These two questions set the context for the coaching as once I know what Candice wants to achieve, I can start asking her questions that will help her think about how she is going to get there. I do remind her to provide me with SMART goals, and at times when she cannot provide me with the goals that are achievable or measurable, I asked questions such as: “How will you know when you have achieved this goal?”, “How will you know that the problem or issue is solved?”. A good approach the coach can take Is to confirm her understanding of the topic using the coachee’s own words.
Examine the current reality
With the goals in mind, I asked Candice to describe her current reality. I tend to take this step slowly and steady, allowing Candice to take time to think and reflect. I believe this is an important step as quite often, people try to solve a problem or reach a goal without fully considering their starting point, and often they are missing some information that they need in order to reach their goal effectively.The coaching process supports her to move closer to and to achieve her goals. To achieve this, it helps to have not just a clear goal, but a clear picture of where is Candice is right now. She took some time to describe to me what were the obstacles she was facing and the challenges she anticipated in view of the current job market trends and competitive environment.During this segment, I employed the three ICF Core Competencies in order to strike an effective communication: active listening, powerful questioning, direct communication. I asked open-ended questions that allowed Candice to rethink the current situations. I listened attentively and occasionally showed my empathy to the obstacles she faced. I remained opened on what she said and observed the 80/20 rule by listening 80% of the time and the remaining 20% asking questions or clarifying and summarising what she said.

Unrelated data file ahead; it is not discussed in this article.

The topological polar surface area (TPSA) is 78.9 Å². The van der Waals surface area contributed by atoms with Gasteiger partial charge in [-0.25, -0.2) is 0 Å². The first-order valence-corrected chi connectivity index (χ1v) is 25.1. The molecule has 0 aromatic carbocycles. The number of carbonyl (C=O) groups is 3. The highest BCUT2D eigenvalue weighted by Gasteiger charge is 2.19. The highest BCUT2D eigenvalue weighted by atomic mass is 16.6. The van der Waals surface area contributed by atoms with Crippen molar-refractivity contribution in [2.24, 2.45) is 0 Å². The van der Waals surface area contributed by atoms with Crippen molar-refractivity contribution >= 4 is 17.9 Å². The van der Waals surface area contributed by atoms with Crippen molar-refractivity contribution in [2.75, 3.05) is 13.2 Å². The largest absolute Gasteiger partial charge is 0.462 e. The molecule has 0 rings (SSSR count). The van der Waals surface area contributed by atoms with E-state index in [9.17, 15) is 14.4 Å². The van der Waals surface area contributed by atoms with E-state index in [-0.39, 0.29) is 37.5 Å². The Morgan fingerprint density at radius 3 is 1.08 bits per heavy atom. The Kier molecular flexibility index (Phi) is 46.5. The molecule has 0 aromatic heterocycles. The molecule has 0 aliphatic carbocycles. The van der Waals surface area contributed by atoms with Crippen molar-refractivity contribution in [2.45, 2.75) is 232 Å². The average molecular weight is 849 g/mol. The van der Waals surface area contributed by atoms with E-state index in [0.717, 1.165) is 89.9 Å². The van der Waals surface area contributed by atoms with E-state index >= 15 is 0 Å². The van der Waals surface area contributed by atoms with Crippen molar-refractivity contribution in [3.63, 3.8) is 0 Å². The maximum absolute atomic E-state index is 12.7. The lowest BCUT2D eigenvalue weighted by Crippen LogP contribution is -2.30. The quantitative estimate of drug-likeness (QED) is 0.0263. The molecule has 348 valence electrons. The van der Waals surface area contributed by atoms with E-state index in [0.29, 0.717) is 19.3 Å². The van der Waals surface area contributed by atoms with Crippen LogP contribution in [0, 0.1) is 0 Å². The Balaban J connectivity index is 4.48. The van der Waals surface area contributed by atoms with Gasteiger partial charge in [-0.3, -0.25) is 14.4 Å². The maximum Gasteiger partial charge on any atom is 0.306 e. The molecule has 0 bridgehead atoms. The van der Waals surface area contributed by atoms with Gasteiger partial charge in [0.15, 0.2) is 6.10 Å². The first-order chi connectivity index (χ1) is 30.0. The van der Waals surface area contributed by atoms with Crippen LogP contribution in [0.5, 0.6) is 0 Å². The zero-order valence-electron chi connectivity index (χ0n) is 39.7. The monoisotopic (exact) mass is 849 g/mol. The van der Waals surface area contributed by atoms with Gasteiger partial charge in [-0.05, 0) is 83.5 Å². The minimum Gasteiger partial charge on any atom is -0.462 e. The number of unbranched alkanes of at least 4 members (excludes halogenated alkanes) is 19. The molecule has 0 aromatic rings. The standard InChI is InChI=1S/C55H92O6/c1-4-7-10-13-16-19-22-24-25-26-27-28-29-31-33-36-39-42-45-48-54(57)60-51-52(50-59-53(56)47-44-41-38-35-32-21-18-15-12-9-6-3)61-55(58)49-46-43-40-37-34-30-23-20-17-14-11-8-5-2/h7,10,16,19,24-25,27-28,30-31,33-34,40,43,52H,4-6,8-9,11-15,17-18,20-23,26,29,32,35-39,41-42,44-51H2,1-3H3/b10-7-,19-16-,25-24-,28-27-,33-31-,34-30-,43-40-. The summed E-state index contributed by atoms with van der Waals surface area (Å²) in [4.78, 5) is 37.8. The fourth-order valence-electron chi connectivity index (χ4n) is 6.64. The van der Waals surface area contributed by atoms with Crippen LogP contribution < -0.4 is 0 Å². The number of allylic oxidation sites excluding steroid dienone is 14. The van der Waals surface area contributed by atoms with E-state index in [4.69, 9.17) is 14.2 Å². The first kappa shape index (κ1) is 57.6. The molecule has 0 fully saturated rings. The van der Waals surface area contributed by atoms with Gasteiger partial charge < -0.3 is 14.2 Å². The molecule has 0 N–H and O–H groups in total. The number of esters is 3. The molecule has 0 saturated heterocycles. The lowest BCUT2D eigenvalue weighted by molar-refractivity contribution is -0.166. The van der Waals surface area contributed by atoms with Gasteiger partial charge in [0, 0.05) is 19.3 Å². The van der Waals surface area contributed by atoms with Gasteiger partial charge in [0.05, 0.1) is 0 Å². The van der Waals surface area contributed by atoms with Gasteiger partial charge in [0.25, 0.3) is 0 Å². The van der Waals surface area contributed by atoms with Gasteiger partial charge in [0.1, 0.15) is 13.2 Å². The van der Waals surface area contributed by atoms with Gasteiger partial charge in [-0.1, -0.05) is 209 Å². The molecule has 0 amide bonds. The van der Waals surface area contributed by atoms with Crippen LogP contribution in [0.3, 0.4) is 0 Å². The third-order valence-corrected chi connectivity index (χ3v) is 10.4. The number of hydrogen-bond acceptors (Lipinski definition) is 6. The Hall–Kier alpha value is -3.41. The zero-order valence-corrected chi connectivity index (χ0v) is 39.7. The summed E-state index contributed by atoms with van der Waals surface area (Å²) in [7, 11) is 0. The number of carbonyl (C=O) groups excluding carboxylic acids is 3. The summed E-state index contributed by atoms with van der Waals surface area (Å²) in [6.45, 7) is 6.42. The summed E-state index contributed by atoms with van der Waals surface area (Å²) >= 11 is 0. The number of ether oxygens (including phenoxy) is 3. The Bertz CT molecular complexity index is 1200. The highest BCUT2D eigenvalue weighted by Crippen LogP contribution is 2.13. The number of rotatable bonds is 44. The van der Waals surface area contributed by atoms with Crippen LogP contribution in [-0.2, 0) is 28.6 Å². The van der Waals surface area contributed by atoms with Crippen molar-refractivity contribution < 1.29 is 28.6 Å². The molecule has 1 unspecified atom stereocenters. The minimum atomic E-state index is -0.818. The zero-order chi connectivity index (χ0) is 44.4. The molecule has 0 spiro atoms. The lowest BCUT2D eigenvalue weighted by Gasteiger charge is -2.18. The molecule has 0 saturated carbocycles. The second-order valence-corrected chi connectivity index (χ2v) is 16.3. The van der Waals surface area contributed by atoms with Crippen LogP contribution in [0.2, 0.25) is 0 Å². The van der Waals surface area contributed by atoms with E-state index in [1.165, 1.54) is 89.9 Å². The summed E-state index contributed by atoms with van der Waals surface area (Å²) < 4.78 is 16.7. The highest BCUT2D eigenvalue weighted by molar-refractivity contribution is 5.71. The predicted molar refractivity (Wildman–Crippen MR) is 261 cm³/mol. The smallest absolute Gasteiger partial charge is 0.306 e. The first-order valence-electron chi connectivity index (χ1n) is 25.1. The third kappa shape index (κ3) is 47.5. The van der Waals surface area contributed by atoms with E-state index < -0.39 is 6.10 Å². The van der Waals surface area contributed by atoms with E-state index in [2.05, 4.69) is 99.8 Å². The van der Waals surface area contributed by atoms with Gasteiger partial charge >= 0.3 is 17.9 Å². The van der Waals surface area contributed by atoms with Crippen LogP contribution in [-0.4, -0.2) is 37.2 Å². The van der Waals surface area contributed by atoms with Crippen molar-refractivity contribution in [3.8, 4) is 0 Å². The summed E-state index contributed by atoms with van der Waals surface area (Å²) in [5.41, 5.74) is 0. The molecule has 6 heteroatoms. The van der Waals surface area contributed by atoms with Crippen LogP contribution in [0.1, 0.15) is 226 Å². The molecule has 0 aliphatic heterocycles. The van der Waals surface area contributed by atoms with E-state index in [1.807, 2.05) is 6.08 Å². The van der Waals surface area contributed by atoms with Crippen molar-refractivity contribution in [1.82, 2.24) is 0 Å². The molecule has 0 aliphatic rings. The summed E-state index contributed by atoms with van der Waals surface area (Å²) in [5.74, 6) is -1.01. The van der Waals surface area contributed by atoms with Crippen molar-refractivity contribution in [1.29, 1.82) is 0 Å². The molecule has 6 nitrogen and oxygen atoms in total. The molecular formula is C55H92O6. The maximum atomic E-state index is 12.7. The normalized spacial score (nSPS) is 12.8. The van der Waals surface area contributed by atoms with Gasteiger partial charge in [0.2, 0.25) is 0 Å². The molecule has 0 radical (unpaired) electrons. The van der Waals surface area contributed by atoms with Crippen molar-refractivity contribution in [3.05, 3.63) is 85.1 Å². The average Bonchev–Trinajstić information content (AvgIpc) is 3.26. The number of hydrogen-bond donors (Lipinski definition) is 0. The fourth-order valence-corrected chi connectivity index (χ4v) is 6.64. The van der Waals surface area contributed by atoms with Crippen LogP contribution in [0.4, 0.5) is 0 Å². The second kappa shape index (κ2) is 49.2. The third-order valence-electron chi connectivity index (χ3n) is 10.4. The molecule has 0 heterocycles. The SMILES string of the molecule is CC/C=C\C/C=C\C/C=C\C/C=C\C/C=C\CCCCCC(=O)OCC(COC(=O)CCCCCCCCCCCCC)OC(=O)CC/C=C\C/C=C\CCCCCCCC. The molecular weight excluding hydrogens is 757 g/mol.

Explore the options